Sophomore Juliette Zúñiga and freshman Jordyn LaPlaca, playing the pink-haired chorus that is a part of Allison's (played by sophomore Harper Livesey) imagination, drape a blanket over Livesey during the Nov. 3 play. (Photo by Arijit Trivedi)

First drama performance captivates audience

Country Day’s drama elective put on its first play of the year after school on Nov. 3, performing “This Is A Test” by Stephen Gregg. 

“This Is a Test” is a 30-minute comedy depicting sophomore Harper Livesey as the protagonist, Allison, as she navigates taking a test in class.

Coming out of COVID-19 for the first play of the year, drama teacher Jane McGinnes wanted to do something light. 

“If you could imagine all of the nightmare scenarios that could possibly happen when you’re having a test, that’s what this play is about,” McGinnes said. 

Other characters in the play include sophomores Ike George as Pat, E Robinson as Louie, Sylvia Valverde as the teacher, Ishaan Sekhon as Chris and freshman Radha Chauhan as another student. Sophomores Aiden Cooley and sophomore Aiden Look were the test voice and sound effects, respectively. Sophomore Juliette Zúñiga and freshmen Ashley Lattyak and Jordyn LaPlaca played the pink-haired chorus.

The set featured the various actors in front of a screen as the background, all sitting in desks to take a test. The teacher roamed throughout the set during the play, while students mainly remained in chairs.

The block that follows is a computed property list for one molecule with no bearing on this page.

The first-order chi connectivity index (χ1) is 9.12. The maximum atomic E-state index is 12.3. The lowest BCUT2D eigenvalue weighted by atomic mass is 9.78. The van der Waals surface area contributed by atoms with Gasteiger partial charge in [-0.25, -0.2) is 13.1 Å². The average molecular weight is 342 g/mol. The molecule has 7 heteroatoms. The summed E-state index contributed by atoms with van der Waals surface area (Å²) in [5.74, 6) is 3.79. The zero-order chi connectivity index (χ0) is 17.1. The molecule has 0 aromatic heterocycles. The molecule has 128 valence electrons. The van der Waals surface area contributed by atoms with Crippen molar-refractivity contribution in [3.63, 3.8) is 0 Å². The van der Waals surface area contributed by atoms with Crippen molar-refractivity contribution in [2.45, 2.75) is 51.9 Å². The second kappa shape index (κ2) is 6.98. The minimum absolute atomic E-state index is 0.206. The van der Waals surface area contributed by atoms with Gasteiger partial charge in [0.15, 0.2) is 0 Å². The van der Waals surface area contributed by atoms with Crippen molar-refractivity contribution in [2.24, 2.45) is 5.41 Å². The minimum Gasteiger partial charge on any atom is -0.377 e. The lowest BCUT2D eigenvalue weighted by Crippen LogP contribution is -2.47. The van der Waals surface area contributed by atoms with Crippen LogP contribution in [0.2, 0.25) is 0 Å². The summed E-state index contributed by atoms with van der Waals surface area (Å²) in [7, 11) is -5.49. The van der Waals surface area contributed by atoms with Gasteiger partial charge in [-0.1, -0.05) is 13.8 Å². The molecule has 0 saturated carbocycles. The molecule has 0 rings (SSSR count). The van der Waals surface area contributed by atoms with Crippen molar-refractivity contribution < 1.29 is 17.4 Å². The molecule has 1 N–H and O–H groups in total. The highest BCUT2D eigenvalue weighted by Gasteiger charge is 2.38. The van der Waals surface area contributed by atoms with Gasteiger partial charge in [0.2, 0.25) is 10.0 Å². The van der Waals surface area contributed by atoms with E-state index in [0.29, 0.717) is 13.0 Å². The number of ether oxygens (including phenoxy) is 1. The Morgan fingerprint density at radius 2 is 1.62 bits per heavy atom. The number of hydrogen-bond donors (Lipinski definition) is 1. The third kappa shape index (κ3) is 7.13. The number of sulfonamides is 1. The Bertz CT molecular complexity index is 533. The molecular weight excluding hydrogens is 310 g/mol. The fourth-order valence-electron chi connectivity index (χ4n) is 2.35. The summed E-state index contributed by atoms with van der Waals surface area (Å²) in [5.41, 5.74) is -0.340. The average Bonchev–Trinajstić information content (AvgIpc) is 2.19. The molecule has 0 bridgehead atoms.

Costumes mostly included regular school wear to emulate a classroom environment, with the exception of three students acting as the pink-haired representations of the imagination of Allison, who came on and off the set multiple times throughout the play.

 In the play, Allison faces a host of challenges such as not receiving a review sheet, having a question without the correct answer, a question written in Chinese and other funny hardships.

As the play progresses, the situation becomes even weirder as Allison gets more lost.

“I enjoyed it,” Livesey said. “I think it was a very odd play. It was a fever dream. We’ve all had that dream of not knowing on a test, and I think it hit close to home for a lot of people.”

To prepare for the performance, Livesey spent 20 minutes daily memorizing lines, figuring out delivery and costume.

McGinnes was happy with the performance.

“I think it was good. We got a lot of laughs. It’s really nice to get a reaction from the audience laughing at you,” McGinnes said. “There’s nothing else in the world like that.”

Sophomore Ishaan Sekhon played Chris, a classmate of the protagonist who tries to cheat on the test.

“I was really nervous while I was on stage. But the more laughs I got, the more people were cheering, and the more my coworkers were doing well, the more my confidence rose,” Sekhon said. 

At one point in the play, an actor forgot a line. 

“We almost had a mess up, but our team handled it well,” Sekhon said.

According to McGinnes, performing outside in the elements was tough, especially with the lack of lights to focus the audience’s attention. 

Sekhon is excited to perform in more plays throughout the year. 

“I think the audience liked it. I liked it, so I hope we can keep on doing that in the future,” he said. “I suspect that the plays will get better and better as the actors become more confident.”

— By Saheb Gulati

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